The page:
In this chapter, Gaston Bachelard suggests that we intuitively are phenomenologists when we fantasise about the entity that a Nest is. Scientifically, a nest is a drab structure meticulously made up of leaves, twigs or other materials for a specific function — to serve as a space of refuge and shelter for birds and their nestlings. However, as humans we constantly ponder about the spirituality of the world we inhabit and the significance of our presence in this fundamentally infinite ‘space’ — space is infinite in the way it pervades and navigates through structures we have created to artificially compartmentalise and ‘control’ it. We in a sense, make ‘places’ out of our space, assigning them with specific functions to make sense of our being here. However as beings, with the ability to have experienced profound emotions, coupled with our highly advanced cognitive functions, we subconsciously are unable to ignore the fact that space as a concept is non- tangible and noetic. Space is the basis for our origin — time after all is considered a dimension of space in quantum physics. Essentially space is not physical; it is ‘nothing’ yet it is the overarching and primordial principle that allows matter to exist and exert its effects. Space is nothing, yet without space nothing can exist.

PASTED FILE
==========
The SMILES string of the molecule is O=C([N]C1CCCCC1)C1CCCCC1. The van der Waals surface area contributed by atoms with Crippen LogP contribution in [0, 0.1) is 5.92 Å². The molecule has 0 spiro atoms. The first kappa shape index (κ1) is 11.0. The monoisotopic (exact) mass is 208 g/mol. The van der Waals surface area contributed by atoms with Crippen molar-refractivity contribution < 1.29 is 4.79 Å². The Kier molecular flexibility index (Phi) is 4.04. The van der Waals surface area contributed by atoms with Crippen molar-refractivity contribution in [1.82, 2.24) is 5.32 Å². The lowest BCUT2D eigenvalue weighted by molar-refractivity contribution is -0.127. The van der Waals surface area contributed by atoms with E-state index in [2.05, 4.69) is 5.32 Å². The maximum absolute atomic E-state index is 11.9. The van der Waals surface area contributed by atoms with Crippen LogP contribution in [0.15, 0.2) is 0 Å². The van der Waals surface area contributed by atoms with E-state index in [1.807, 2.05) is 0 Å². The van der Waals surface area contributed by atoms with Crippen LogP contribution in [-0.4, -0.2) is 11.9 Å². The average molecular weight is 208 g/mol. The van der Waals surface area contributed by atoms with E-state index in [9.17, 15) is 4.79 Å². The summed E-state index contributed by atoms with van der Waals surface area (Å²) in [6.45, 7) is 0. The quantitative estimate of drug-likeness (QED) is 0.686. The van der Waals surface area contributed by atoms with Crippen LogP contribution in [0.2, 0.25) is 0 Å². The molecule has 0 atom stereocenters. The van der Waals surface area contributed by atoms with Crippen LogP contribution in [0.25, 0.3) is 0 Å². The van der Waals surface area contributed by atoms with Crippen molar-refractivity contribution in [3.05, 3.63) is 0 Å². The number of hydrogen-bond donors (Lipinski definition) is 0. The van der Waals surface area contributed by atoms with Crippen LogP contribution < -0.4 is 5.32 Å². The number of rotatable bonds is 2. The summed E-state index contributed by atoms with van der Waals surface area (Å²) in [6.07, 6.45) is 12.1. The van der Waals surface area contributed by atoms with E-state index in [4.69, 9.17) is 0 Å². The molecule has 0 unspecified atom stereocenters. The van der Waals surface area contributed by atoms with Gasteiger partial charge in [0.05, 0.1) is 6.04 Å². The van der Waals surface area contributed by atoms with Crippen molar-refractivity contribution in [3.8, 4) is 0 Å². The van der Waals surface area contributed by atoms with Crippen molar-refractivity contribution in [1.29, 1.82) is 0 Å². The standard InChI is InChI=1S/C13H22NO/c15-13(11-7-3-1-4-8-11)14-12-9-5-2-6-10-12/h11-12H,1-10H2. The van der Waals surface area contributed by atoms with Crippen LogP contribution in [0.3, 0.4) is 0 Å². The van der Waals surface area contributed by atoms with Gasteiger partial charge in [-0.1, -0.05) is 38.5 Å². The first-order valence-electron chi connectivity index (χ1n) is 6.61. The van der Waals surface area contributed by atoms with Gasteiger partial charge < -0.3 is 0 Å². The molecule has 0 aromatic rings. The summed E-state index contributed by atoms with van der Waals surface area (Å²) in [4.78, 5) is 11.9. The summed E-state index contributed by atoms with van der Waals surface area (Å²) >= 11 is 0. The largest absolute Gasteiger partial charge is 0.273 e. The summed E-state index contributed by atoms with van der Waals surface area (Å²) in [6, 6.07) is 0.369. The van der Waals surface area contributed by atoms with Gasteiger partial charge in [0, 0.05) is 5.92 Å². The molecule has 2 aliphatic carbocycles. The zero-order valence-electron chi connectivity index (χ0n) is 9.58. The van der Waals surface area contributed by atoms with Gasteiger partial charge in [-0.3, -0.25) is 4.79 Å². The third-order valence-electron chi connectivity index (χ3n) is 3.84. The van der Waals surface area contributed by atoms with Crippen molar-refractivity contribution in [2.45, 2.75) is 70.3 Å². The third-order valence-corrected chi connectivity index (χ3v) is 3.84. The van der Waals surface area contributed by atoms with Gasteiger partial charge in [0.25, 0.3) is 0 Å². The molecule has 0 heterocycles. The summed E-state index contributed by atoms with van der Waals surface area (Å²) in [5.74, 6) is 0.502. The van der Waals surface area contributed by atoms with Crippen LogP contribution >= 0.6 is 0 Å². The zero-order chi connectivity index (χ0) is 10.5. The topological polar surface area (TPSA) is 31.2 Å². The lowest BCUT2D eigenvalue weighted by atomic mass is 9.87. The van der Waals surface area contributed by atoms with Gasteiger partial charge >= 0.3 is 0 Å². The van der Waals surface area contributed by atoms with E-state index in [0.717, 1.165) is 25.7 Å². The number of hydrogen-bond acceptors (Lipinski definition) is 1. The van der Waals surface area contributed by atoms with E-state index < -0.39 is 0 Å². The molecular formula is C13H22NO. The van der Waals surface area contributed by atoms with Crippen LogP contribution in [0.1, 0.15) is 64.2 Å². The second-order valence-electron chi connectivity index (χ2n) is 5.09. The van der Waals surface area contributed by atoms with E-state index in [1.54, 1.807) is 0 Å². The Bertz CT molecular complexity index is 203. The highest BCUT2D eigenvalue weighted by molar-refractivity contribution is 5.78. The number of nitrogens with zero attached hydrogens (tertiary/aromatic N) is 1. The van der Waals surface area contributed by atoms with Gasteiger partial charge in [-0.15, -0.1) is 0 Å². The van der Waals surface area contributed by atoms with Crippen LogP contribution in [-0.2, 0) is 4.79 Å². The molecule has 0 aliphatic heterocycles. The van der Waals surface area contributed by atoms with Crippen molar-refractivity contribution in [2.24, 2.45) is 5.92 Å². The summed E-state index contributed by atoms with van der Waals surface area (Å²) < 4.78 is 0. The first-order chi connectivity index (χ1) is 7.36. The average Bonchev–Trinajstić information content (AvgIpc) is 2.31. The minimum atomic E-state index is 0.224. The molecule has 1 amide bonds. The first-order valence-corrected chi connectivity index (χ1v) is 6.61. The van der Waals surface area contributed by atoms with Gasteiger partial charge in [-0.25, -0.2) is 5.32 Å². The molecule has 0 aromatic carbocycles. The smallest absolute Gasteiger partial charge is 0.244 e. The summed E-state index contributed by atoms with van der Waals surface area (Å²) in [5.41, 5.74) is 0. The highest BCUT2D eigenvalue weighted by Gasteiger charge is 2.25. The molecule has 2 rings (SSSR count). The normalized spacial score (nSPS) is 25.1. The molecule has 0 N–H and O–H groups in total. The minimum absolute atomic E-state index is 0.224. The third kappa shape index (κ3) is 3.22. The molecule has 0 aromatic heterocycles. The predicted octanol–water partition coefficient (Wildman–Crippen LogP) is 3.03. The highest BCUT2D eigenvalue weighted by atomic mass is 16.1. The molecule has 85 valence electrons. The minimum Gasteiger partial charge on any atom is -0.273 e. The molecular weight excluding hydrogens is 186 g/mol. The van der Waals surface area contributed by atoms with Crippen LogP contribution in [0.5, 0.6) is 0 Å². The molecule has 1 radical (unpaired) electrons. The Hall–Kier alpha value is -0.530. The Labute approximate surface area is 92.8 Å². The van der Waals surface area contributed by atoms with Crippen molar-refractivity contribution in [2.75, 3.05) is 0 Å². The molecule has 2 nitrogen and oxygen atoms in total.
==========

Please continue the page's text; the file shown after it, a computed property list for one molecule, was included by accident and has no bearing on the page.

Personal Thoughts (on nests)
In the chapter Nests, Bachelard specifically explores how we apply this noetic intuition of space to our perception and interaction with Nests. A nest after all is the abode of a bird. Our abode is our room, flats, house etc. Why then do we have this innate propensity to associate our idea of ‘home’ with a nest? As stated in the chapter, many poets and artists have also made this reference to nests when describing the space they inhabit. We do not know at all what it feels like to be in a nest. What we perceive it to be is based on our own senses’ interaction with it.
Nests are predominantly snuggled in corners, hidden and safe. They often mimic and blend into the space they inhabit as materials obtained by its builders (birds) of the nest are sourced from the vicinity. Even in highly inorganic and structured spaces like the crevice of a wall, the imagery of a nest evokes a sense of comfort. The way it organically camouflages and fits into the space it occupies, like scaffolding, permeates a sense of belonging and warmth. Even when we see nests built in all sorts of places in the concrete jungle we inhabit, we do not immediately feel that they are out of place. It is this rootedness yet adaptable nature that draws us to fantasise about how we perceive our ideal home to be — we want a permanent dwelling, yet one that comfortably sits into the space it occupies.